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Feb 2, 2011 KH Cambodia

By Stephanie Sibal, KF14, Cambodia

In the last few weeks, while hopped up on caffeine from too many cups of instant coffee, when I was approached and asked to create a marketing plan for MAXIMA, the microfinance institution (MFI) hosting my Kiva Fellowship in Cambodia, I overeagerly agreed.

Prior to my fellowship, I spent some time working in public relations, so the task of creating a marketing plan wasn’t completely new to me. In order to get started, I needed to figure out how MAXIMA markets to its borrowers in the first place. I knew the first place to start was...

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Dec 12, 2010 KH Cambodia

Cambodia has a long and rich history in silk production and weaving dating back more than a thousand years. Women across southern Cambodia have looms in their homes, and they practice the art passed down from their mothers and grandmothers. But now the ancient craft is slowly dying as the cost of imported raw silk continues to climb while the price of finished silk textiles drops.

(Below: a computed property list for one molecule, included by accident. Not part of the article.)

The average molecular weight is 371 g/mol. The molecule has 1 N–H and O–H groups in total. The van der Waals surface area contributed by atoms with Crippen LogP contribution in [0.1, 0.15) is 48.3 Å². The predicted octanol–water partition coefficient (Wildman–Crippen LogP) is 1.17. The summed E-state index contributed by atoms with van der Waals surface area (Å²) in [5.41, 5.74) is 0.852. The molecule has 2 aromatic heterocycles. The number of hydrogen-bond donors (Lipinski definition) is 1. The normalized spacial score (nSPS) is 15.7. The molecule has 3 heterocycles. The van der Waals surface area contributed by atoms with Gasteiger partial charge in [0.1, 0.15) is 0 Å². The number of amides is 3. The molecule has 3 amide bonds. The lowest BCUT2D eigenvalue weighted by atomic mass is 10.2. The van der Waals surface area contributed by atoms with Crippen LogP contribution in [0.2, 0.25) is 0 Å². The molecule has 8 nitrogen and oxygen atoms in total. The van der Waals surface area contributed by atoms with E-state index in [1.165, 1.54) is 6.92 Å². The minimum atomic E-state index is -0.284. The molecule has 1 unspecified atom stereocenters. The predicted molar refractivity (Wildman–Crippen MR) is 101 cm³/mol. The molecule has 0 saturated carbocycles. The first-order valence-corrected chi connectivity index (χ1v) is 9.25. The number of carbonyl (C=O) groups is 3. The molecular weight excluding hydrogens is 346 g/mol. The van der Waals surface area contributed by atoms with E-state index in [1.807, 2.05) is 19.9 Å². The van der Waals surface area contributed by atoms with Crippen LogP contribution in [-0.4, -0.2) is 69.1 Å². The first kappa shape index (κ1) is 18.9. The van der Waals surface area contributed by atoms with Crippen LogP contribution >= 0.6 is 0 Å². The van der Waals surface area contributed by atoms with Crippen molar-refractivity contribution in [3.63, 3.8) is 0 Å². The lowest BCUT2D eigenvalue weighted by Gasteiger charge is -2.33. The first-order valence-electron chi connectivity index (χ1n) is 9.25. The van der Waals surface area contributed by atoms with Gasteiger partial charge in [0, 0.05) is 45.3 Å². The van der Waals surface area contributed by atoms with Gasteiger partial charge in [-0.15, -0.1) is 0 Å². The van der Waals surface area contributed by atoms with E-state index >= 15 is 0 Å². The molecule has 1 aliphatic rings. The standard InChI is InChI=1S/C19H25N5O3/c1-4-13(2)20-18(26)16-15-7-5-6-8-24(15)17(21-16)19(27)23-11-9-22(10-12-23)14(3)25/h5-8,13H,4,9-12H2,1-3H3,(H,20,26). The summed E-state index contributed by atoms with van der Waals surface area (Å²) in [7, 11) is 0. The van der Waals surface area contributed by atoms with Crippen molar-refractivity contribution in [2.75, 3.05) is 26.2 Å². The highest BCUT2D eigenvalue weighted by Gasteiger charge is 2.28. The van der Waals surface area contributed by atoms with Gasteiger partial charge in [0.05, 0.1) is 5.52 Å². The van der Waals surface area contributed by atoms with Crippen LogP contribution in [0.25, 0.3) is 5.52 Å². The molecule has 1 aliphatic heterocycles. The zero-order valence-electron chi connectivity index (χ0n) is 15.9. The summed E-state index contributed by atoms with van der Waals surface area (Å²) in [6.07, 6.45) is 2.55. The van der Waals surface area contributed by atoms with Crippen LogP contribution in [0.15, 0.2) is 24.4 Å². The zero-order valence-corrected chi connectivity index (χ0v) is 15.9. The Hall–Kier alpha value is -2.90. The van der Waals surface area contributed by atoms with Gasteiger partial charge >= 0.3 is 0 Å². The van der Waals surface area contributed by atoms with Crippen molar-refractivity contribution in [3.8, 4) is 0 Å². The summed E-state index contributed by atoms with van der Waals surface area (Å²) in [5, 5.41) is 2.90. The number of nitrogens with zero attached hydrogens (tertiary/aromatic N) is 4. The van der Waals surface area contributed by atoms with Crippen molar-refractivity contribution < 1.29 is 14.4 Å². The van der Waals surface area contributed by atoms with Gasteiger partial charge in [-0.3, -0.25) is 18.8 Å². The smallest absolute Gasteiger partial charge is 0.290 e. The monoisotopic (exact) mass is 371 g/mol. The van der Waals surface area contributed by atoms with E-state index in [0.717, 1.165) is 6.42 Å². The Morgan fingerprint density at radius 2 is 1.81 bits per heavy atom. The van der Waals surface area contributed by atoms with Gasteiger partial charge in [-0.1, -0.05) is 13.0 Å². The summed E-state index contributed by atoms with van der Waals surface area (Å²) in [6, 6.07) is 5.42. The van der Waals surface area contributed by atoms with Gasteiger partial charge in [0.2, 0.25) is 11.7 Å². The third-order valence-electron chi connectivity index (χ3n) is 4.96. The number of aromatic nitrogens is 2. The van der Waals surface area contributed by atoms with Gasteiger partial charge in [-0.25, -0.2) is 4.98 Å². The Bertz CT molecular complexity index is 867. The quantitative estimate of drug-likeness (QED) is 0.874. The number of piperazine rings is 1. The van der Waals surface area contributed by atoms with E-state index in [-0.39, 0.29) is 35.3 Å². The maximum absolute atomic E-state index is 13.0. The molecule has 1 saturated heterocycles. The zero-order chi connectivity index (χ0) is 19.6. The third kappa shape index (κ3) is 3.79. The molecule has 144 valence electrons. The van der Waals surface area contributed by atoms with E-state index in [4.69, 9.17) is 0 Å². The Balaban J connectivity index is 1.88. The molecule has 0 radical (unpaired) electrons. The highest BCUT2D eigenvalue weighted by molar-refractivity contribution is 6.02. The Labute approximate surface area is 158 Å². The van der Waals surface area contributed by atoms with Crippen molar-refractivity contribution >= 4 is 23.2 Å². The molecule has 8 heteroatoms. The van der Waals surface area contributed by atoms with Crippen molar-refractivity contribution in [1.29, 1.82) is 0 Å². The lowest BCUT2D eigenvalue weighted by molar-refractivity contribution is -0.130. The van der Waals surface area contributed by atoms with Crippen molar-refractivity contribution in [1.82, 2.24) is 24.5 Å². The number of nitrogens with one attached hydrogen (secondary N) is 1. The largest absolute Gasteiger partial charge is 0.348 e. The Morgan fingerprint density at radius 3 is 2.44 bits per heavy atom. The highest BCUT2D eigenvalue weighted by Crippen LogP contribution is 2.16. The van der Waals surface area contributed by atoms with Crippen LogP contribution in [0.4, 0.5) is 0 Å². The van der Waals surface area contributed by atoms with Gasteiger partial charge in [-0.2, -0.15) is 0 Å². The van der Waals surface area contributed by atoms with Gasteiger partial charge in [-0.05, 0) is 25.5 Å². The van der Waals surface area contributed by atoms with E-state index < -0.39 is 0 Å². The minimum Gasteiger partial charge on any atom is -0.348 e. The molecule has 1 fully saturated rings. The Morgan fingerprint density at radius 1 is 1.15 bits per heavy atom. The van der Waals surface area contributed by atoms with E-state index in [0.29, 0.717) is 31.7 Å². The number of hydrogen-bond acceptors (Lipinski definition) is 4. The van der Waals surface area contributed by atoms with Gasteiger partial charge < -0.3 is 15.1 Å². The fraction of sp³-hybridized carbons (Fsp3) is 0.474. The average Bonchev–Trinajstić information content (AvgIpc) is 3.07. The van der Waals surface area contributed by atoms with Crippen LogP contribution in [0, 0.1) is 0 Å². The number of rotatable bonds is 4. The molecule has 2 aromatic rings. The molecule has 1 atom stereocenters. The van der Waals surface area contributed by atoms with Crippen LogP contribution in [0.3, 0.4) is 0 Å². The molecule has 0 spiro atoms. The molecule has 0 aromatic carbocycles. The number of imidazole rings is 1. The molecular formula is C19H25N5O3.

Silk weaving has been part of Cambodia culture for centuries. At Angkor Wat, the ancient temple complex built in the early 12th century, images of women wearing traditional silk garments that are...

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Aug 8, 2010 KH Cambodia

The standard salutation in Cambodia is Sua s’dai, “Hello,” followed by Nham bay howie nov? or “Have you eaten?” For the rest of the day, if you see someone a second or third time you don’t need to bother with any greeting–other than inquiring about their lunch or dinner.

This isn’t limited to when speaking Khmer, either. When I arrive at work at MAXIMA, my co-workers immediately ask me–in English–if I have had breakfast. Kiva borrowers ask me, via the credit officers, if I’ve eaten yet when I arrive at their...

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May 5, 2010 KH Cambodia

Me and my colleagues getting our nails done!

Admist the client visits, operational costing, and process mapping, Kiva Fellows get to take some pretty amazing weekend escursions. Some of these trips take us to beautiful mountains, crystal blue volcanic lakes and still others take us to places impossible to imagine, until we’re there.

While watching the “Road Less Traveled” on Nat Geo the other night, the host said something, “To me travel is about...

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Apr 4, 2010 KH Cambodia

Yes! And I’ll say again!

Consumption! Consumption! Consumption!

But don’t worry, I’m here to tell you that Consumption is not a dirty word!

Before I became a Kiva Fellow, I was a Kiva Lender, and whenever I saw a consumption loan, I admit, I “clicked” away. I judged these loans, labeled them, and stuck them in a box called, “Lame: borrowers lack initiative.” My thinking was, “Why don’t borrowers just concentrate on improving their business, and then they could save-up their profits for X.”

The problem: I was...